National Citizen Service is very Cameron. He’s been toying with the idea since 2005. It reflects his brand of social conservatism; it’s telling that this will not be state provided. Intriguingly, the government money that will go towards these pilot projects will come from the DCLG’s contribution to PREVENT, the government’s anti-radicalisation programme for young Muslims.
It will not be compulsory to do National Citizen Service. The Tory aim is to make people want to do it; this does raise the question of how, for example, they are going to get Muslim girls from strict families to take part. Judging from the briefing note they put out at today’s press conference, there will probably be extra funding for schemes that take on disabled children or those from difficult backgrounds. The Tories also want people to raise some of the money for the courses themselves through sponsorship.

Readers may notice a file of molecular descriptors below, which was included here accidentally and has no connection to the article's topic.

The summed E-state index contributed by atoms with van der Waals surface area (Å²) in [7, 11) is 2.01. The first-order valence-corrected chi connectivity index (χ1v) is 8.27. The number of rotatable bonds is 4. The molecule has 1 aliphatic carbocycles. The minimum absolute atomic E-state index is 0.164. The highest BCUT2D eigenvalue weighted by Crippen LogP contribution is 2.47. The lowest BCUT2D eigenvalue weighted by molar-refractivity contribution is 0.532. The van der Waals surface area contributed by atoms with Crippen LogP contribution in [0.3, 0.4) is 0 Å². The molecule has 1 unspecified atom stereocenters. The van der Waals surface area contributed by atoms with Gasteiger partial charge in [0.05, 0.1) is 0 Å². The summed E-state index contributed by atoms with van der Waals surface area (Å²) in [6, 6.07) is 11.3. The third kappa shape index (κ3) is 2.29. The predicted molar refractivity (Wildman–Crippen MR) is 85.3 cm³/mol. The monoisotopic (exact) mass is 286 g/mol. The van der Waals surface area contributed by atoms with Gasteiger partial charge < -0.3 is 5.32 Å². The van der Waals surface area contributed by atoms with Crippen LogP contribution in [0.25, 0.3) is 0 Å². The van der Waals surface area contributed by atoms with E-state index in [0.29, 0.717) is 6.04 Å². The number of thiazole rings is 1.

One intriguing aspect of the scheme is that the Tories say they are particularly keen for it to reach ‘people who have been through the criminal justice system.’ One could argue that this is sensible, that these people are particularly in need of an experience that would teach them self-discipline and respect for others. But one can imagine that some parents might not be so keen to send their children away with a youth offender. (I’m waiting to hear back from the Tories on whether there are any offences that would disqualify people from receiving state funding).
In this first week of the campaign proper, there has been a major effort to recapture the ‘let sunshine win the day’ spirit of the first phase of Cameron’s leadership. Gone is talk of an ‘age of austerity’ and in is ‘putting joy in people’s souls.’
PS: Sir Michael Caine gave a surprise endorsement to the Tory campaign. Here's what he had to say at this morning's press conference: